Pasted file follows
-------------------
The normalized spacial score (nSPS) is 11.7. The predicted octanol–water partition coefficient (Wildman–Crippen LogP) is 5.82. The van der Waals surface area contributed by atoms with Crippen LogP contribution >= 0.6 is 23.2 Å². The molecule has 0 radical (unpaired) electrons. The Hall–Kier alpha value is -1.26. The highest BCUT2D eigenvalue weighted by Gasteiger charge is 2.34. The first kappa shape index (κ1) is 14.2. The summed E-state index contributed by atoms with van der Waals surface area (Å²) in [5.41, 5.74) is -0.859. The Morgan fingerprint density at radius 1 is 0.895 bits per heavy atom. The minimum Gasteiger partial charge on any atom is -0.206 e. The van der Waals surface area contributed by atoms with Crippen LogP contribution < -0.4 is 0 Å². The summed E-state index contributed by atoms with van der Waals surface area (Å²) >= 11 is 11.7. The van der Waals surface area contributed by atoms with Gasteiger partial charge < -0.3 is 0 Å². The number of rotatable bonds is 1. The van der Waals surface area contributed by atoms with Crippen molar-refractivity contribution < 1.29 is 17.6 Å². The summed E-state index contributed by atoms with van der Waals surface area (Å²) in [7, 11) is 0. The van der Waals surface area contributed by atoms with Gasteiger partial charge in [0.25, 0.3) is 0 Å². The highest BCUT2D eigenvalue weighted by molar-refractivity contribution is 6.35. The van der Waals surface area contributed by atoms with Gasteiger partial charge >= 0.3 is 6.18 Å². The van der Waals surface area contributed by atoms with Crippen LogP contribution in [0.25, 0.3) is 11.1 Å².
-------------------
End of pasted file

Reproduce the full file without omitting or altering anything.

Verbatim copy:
The normalized spacial score (nSPS) is 11.7. The predicted octanol–water partition coefficient (Wildman–Crippen LogP) is 5.82. The van der Waals surface area contributed by atoms with Crippen LogP contribution >= 0.6 is 23.2 Å². The molecule has 0 radical (unpaired) electrons. The Hall–Kier alpha value is -1.26. The highest BCUT2D eigenvalue weighted by Gasteiger charge is 2.34. The first kappa shape index (κ1) is 14.2. The summed E-state index contributed by atoms with van der Waals surface area (Å²) in [5.41, 5.74) is -0.859. The Morgan fingerprint density at radius 1 is 0.895 bits per heavy atom. The minimum Gasteiger partial charge on any atom is -0.206 e. The van der Waals surface area contributed by atoms with Crippen LogP contribution < -0.4 is 0 Å². The summed E-state index contributed by atoms with van der Waals surface area (Å²) >= 11 is 11.7. The van der Waals surface area contributed by atoms with Gasteiger partial charge < -0.3 is 0 Å². The number of rotatable bonds is 1. The van der Waals surface area contributed by atoms with Crippen molar-refractivity contribution < 1.29 is 17.6 Å². The summed E-state index contributed by atoms with van der Waals surface area (Å²) in [7, 11) is 0. The van der Waals surface area contributed by atoms with Gasteiger partial charge in [0.25, 0.3) is 0 Å². The highest BCUT2D eigenvalue weighted by molar-refractivity contribution is 6.35. The van der Waals surface area contributed by atoms with Gasteiger partial charge >= 0.3 is 6.18 Å². The van der Waals surface area contributed by atoms with Crippen LogP contribution in [0.25, 0.3) is 11.1 Å².